Reading through his family’s defence service records held by the Archives has brought their war experiences to life for Director-General David Fricker. With a grandfather who was an original Anzac at Gallipoli and a father who flew perilous missions in World War II, he has discovered some surprising facts about their exploits. Archives staff member Elizabeth Masters recently spoke to David about his response to his family’s records.
Allen Fricker: original Anzac
‘My grandfather Allen Peterie Fricker was in the AIF first division, the signals company,’ David says. ‘He would have had to run lines of wire up and down and between the trenches, quite an important role in World War I. I feel very proud to have this family connection to what has become one of Australia’s most important traditions.
‘There’s a wealth of information in my grandfather’s service file and, to be honest, I’m still piecing it all together. Sometimes it’s hard to read and fully understand scraps of information that were written in haste, but it’s very rewarding. It’s another piece in the picture of what his life was all about.’
So far, David has been able to determine that his grandfather landed at Gallipoli with the 11th Battalion, which was one of the first units to go ashore on 25 April 1915.
‘Before going through these records I didn’t appreciate that he was wounded in action,’ David says. ‘He received shrapnel wounds to his forehead and his right side in May 1915 and that must have knocked him pretty badly because he didn’t return from hospital until six months later. He then went on to serve in France and Flanders, and was awarded the Meritorious Service Medal for his duty there.’
As the father of a 16-year-old son, David can’t help viewing the file through a parent’s eyes. ‘In those days, when your son or husband went off to war, they might not come home until the end of hostilities. My grandfather was away for four-and-a-half long years. It reveals the extent and nature of sacrifice required to serve your country then, and what his parents must have been going through, just waiting for any piece of news about their son.’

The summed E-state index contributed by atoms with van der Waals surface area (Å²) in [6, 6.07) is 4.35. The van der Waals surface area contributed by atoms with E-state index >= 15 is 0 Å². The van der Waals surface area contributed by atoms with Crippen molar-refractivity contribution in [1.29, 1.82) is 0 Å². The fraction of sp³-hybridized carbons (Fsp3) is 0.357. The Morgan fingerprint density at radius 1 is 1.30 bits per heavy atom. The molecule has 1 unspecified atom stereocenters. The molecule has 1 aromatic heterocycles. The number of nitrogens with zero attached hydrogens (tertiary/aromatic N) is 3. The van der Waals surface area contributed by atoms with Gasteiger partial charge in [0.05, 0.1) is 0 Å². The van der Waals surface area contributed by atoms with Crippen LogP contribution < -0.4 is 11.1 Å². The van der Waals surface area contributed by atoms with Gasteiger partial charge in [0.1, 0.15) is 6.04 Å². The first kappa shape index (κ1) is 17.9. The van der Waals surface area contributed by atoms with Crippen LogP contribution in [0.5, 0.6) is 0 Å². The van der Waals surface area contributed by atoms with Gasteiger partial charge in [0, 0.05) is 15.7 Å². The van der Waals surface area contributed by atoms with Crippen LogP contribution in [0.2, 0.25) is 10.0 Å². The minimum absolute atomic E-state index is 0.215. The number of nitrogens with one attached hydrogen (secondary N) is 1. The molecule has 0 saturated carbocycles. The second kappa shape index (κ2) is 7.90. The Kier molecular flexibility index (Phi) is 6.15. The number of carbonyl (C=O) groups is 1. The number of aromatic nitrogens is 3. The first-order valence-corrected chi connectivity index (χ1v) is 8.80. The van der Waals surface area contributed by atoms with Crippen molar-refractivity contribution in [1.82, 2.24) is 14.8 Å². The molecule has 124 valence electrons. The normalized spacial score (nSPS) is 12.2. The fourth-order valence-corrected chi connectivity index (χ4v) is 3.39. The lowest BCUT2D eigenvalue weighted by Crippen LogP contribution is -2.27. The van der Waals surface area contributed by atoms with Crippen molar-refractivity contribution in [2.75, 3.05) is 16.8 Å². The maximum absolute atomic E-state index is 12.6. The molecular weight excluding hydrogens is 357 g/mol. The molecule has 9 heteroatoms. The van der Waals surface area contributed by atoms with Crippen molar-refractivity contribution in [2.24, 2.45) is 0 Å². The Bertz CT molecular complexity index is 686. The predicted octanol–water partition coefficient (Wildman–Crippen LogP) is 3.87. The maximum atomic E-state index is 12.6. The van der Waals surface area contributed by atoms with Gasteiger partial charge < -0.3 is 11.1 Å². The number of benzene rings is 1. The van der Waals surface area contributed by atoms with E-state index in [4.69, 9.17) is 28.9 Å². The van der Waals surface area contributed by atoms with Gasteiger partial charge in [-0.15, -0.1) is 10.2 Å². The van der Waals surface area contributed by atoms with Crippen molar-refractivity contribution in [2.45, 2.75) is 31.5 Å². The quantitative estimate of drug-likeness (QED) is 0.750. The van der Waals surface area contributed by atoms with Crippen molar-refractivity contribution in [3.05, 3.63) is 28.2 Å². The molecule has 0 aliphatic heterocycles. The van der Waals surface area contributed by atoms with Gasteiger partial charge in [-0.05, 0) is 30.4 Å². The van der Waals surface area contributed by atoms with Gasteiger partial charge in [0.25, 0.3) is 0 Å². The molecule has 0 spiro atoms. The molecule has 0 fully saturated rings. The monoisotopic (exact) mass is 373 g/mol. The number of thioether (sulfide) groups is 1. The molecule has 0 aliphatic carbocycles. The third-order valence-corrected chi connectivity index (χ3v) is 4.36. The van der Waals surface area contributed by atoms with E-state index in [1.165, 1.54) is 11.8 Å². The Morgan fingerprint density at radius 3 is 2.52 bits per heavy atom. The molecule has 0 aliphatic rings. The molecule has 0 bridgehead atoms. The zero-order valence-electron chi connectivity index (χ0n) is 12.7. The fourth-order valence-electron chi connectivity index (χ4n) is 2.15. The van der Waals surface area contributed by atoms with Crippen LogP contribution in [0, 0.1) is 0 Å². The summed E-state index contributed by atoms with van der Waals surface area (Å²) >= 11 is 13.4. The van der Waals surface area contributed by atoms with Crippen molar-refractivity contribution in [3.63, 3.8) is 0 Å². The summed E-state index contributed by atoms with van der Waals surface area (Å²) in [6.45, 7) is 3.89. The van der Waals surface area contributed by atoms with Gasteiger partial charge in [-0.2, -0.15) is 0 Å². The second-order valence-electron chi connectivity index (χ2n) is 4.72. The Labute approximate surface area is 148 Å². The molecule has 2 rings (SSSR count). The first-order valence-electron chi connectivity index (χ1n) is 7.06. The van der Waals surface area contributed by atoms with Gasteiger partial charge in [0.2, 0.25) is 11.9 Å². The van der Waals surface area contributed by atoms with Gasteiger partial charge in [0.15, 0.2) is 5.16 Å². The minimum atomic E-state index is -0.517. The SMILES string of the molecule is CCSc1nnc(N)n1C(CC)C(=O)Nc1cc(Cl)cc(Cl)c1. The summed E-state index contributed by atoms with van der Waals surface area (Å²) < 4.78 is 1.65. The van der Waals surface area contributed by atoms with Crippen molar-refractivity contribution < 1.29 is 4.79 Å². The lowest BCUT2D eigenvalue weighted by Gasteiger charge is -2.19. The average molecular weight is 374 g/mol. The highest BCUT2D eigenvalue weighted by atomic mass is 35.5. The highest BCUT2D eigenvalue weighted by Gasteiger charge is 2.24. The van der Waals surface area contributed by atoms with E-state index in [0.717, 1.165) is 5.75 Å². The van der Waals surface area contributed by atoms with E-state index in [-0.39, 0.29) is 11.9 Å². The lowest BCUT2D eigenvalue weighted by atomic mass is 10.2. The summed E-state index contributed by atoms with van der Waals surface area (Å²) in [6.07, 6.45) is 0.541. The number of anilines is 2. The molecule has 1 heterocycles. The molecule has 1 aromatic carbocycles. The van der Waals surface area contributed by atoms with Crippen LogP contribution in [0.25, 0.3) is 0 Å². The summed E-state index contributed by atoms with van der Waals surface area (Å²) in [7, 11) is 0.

Lyall Fricker: RAAF pilot
David’s father, Lyall Peterie Fricker, served as a pilot in the RAAF during World War II, signing up at the age of 19. One of the surprises for David in the service file was that his father had tried to join the Navy at the age of 13 – but had been rejected with the words ‘teeth not grown’.
‘In all Dad’s life he never mentioned that he tried to sign up for the Navy so I don’t know if he did it with his parents’ consent or not. It seems he couldn’t sign up because he didn’t have all his permanent teeth,’ says David.
‘The language of the time is also interesting. I can imagine my father smiling to learn that he was neither “incorrigible” nor “worthless” and was therefore suitable for military service in the war.’
He likens reading his father’s service record to ‘coming face-to-face with a young person you’ve never met but you’ve become familiar with later in their life’.
‘There’s a picture of this 19-year-old kid and you can tell what a big day it was for him to turn up for enlistment. There’s a certain look in his eyes, it’s all about duty and dedication but you can see youth and naivety in there as well.’
David vividly remembers his father’s story of one particular air mission to target enemy vessels in the port of Venice.
‘It was the first time rockets had been attached to a Mustang plane. Dad had cables coming down the wing and into the cockpit so he could pull on the wire to ignite the rocket and set it off. To aim accurately, he had to point his plane at the ships and then, when he was close enough, release the rocket and immediately climb into a very steep ascent.
‘When you do this, the blood runs away from your head, from your eyes, so the first thing that happens is you go blind and then become unconscious. So you have to be ready as soon as you regain consciousness to immediately take control of the plane, check whether the rockets have left your wings, and then head back to base.
‘In reading the record, I saw that Dad had been awarded the Italy Star, one of his decorations for the work he did in the port of Venice but also in Italy more generally. It really brings to life some of the stories he told us.’
David encourages everyone who knows of someone who was a serviceman or woman to search the defence records in the Archives. ‘Because they’re such personal records, they do speak to us. I think we are having a conversation with the past when we see these records.’